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OpenCV 4.5 simple optical flow GPU tutorial cuda::FarnebackOpticalFlow

This OpenCV tutorial is a very simple code example of GPU Cuda optical flow in OpenCV written in c++. The configuration of the project, code, and explanation are included for farneback Optical Flow method. Farneback algorithm is a dense method that is used to process all the pixels in the given image. The dense methods are slower but more accurate as all the pixels of the image are processed. In the following example, I am displaying just a few pixes based on a grid. I am not displaying all the pixes. In the opposite to dense method the sparse method like Lucas Kanade using just a selected subset of pixels. They are faster. Both methods have specific applications. Lucas-Kanade is widely used in tracking. The farneback can be used for the analysis of more complex movement in image scene and furder segmentation based on these changes. As dense methods are slightly slower, the GPU and Cuda implementation can lead to great performance improvements to calculate optical flow for all pixels o

Compile opencv 4 with Cuda and GStreamer on windows

Compile OpenCV with Cuda is an easy task. All you need is the right HW from NVIDIA, drivers, and software. Additionally, the processed output video should be stream out from the OpenCV using the GStreamer. I am putting the GStreamer now as the standard option of my installation of OpenCV on the Windows machine.  Let's go through step by step compilation of OpenCV from source, including Cuda, Gstreamer, and contribution modules. It is just a small increment to my previous tutorial that focuses just on the GStreamer setting in the Windows CMAKE project.  This is a simplified version, verified on a different machine than the previous tutorials.  You can found some details in this tutorial Install Opencv Gstreamer on windows step by step

Software prerequisites

  • Install cuda, This is my version of network installer cuda_11.0.2_win10_network 
  • Visual Studio 2019 community 
  • Cmake 3.17.4 
  • Opencv 4.4
  • Opencv_contrib

Opencv Compilation in windows steps by step with GStreamer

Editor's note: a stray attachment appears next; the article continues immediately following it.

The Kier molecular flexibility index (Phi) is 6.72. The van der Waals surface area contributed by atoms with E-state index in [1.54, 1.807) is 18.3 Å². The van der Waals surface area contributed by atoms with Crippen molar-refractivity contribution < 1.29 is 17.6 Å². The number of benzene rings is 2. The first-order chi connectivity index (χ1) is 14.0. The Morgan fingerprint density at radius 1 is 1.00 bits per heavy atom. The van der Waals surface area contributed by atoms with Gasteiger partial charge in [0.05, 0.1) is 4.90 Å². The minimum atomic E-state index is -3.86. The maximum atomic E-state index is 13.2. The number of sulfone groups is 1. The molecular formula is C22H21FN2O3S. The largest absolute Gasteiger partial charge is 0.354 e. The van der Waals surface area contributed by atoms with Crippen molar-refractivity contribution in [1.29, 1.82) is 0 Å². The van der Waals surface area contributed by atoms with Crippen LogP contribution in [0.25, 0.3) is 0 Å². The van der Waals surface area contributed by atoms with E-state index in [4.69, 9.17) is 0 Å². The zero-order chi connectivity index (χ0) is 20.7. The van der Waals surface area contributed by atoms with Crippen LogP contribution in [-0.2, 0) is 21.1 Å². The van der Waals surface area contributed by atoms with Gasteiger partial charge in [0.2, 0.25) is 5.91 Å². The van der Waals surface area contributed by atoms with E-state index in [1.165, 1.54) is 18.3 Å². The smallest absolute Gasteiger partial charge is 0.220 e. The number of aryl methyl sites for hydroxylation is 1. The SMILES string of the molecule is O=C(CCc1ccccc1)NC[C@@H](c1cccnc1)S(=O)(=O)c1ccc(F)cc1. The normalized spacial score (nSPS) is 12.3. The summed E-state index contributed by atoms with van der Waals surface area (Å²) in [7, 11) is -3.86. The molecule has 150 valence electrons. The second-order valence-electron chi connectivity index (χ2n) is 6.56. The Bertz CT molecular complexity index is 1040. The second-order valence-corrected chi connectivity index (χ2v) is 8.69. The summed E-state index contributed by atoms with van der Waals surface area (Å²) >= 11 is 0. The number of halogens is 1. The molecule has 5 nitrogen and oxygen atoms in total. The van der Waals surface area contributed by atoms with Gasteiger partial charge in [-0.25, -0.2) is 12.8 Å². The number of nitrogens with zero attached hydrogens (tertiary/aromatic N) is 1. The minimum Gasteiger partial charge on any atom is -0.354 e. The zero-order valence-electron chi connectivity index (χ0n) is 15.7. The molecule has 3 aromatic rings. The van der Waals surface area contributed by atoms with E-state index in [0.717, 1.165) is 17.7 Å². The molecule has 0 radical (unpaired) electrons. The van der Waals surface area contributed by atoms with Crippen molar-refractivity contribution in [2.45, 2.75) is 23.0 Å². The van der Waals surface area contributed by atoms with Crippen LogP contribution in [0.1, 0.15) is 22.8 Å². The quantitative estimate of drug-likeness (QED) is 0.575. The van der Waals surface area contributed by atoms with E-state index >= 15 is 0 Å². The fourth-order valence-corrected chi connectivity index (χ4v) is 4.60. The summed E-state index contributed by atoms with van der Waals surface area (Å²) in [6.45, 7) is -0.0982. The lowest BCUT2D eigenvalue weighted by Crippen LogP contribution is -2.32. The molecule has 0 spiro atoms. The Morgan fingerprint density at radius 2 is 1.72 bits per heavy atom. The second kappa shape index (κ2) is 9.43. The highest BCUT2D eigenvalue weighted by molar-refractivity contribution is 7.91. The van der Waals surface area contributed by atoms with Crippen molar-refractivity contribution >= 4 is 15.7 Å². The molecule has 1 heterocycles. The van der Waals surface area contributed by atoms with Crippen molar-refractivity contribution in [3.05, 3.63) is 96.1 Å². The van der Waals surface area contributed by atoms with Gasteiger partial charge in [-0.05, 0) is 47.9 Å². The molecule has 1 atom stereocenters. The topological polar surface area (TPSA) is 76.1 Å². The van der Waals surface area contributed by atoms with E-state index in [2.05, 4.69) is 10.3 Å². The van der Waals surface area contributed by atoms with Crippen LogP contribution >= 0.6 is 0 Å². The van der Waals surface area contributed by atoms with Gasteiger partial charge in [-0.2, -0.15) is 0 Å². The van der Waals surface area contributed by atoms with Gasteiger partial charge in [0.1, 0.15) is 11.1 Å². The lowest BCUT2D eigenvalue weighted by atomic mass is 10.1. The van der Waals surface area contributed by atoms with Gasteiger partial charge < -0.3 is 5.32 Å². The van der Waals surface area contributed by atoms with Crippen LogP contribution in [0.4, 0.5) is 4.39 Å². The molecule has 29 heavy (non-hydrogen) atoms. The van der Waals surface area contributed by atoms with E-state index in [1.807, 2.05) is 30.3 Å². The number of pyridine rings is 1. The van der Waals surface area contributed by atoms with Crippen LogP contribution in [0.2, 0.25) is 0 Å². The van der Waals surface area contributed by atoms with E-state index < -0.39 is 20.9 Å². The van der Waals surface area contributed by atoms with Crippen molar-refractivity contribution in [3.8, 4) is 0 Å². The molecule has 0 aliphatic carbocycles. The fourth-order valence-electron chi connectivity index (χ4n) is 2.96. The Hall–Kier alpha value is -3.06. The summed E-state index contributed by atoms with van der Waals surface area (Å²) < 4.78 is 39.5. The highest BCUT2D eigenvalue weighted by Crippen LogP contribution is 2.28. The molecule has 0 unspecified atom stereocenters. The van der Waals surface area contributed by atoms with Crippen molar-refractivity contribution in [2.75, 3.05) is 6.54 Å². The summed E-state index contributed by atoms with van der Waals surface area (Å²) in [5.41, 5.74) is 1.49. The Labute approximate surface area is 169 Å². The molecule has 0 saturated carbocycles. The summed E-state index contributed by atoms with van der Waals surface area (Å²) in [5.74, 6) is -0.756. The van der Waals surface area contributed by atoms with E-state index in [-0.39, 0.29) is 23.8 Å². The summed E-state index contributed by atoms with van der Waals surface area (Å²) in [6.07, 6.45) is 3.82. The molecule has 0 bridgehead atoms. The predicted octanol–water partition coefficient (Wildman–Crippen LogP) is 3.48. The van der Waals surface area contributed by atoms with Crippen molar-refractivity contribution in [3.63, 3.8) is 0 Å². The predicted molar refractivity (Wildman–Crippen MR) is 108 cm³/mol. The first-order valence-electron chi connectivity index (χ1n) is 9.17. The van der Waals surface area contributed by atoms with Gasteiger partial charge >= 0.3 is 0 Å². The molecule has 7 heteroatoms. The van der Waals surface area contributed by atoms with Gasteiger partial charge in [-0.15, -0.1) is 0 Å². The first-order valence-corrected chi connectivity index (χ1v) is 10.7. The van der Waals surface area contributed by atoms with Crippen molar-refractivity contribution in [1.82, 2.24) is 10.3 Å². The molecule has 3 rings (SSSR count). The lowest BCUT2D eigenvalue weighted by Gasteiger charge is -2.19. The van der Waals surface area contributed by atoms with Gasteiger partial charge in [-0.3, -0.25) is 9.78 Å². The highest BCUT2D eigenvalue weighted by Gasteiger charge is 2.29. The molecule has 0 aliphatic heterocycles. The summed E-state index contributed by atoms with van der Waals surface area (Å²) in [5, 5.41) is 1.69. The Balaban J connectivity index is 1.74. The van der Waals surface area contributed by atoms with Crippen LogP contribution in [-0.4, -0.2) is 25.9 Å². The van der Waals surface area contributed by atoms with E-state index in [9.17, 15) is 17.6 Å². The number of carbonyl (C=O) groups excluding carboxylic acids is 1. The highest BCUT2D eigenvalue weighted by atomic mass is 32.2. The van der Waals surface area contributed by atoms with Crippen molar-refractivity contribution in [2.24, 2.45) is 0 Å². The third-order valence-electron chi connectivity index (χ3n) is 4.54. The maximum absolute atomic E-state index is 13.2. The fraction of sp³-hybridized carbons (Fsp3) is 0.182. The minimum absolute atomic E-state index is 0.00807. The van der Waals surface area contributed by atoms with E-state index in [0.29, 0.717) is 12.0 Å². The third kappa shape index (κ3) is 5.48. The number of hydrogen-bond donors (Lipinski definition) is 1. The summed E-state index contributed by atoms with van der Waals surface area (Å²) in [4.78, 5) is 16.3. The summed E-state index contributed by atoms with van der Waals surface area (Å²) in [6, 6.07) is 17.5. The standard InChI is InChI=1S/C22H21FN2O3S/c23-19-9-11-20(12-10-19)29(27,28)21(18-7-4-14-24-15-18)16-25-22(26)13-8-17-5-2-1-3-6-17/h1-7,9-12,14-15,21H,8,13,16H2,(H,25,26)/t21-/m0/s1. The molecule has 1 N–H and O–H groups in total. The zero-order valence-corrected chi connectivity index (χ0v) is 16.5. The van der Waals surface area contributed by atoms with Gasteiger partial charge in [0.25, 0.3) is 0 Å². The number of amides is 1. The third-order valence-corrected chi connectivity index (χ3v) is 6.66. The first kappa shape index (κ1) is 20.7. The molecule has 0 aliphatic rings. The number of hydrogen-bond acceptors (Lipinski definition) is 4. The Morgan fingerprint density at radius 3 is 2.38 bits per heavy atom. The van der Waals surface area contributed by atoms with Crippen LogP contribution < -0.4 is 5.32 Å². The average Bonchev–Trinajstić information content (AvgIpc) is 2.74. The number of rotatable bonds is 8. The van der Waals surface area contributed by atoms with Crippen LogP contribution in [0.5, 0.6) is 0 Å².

Extract or get through git opencv-4.4
Extract or get through git opencv_contrib-master
Create empty folder build_cuda
Opencv

Get and install GStreamer (optional step)

Download both 1.16.2 runtime and development installer
Gstreamer installer opencv
Install both into the same directory
GStreamer windows opencv
You will need to set up an environmental variable for runtime GStreamer to be able to open pipeline in OpenCV program. This is not required to build OpenCV with GStreamer.

Opencv Cmake setting

Open Cmake and set basic path, where the source is located and where to build the result
opencv cmake path setting

Tip: Use all path specified in CMake as with this / slash. (when you copy the path from explorer C:\gstreamer\1.0\x86_64 \ causing problems)
  • Hit configure
  • Set the Visual studio 2019 compiler
  • Set extra modules from contrib (/)

  • Set WITH_GSTREMER to yes
  • Set WITH_FFMPEG to yes
  • Set GStremer concrete lib location and header folder, The name of CMAKE Variables is equal to the concrete .lib file
  • INCLUDE_DIR refers to a directory. opencv gstreamer windows cmake
  • HIT configure again
  • Set WITH_CUDA to yes
  • Optionally specify CUDA_TOOLKIT_ROOT_DIR (usually founded automatically)
  • Specify opencv_cuda modules you want to build
    opencv cmake configuration
  • Hit configure
  • Read the messages, if cmake is red and correct the settings. Not all your combination are posible for your HW and SW environment

Check OpenCV CMAKE configuration

I am looking in the CMAKE General configuration for the following information:
 FFMPEG is YES, GSTremer is YES, NVIDIA CUDA is YES, I got all I want.

General configuration for OpenCV 4.4.0 =====================================
  Extra modules:
    Location (extra):            C:/opencv/opencv_contrib-master/opencv_contrib-master/modules
    Version control (extra):     unknown
  Video I/O:
    DC1394:                      NO
    FFMPEG:                      YES (prebuilt binaries)
      avcodec:                   YES (58.54.100)
      avformat:                  YES (58.29.100)
      avutil:                       YES (56.31.100)
      swscale:                    YES (5.5.100)
      avresample:              YES (4.0.0)
    GStreamer:                 YES (1.16.2)
    DirectShow:               YES
    Media Foundation:            YES
      DXVA:                      YES

  NVIDIA CUDA:                   YES (ver 11.0, CUFFT CUBLAS)
  NVIDIA GPU arch:             35 37 50 52 60 61 70 75 80
  NVIDIA PTX archs:

Configuring done

HiT generate and open project in CMAKE and jump to Visual Studio 

  • Hit Generate in CMAKE
  • Hit Open Project in CMAKE

Compile OpenCV, CUDA with GStreamer in Visual Studio

  • Change setting of Visual Studio to Release, x64
  • Right-click on Project ALL_BUILD -> hit build option
  • This will take a lot of time since the CUDA is compiling 
  • IF you compile the project without errors (warnings are ok)
  • Right-click on Project INSTALL -> hit build option

Use your custom Opencv library

Your OpenCV after successfully build of INSTALL project is located here:
Set up your first Visual Studio Project in a standard way. Your library is installed in build_cuda/install. 
Headers are located under include and libs under x64. Enjoy your custom Opencv Library. 

Opencv GStreamer Windows APP tutorial

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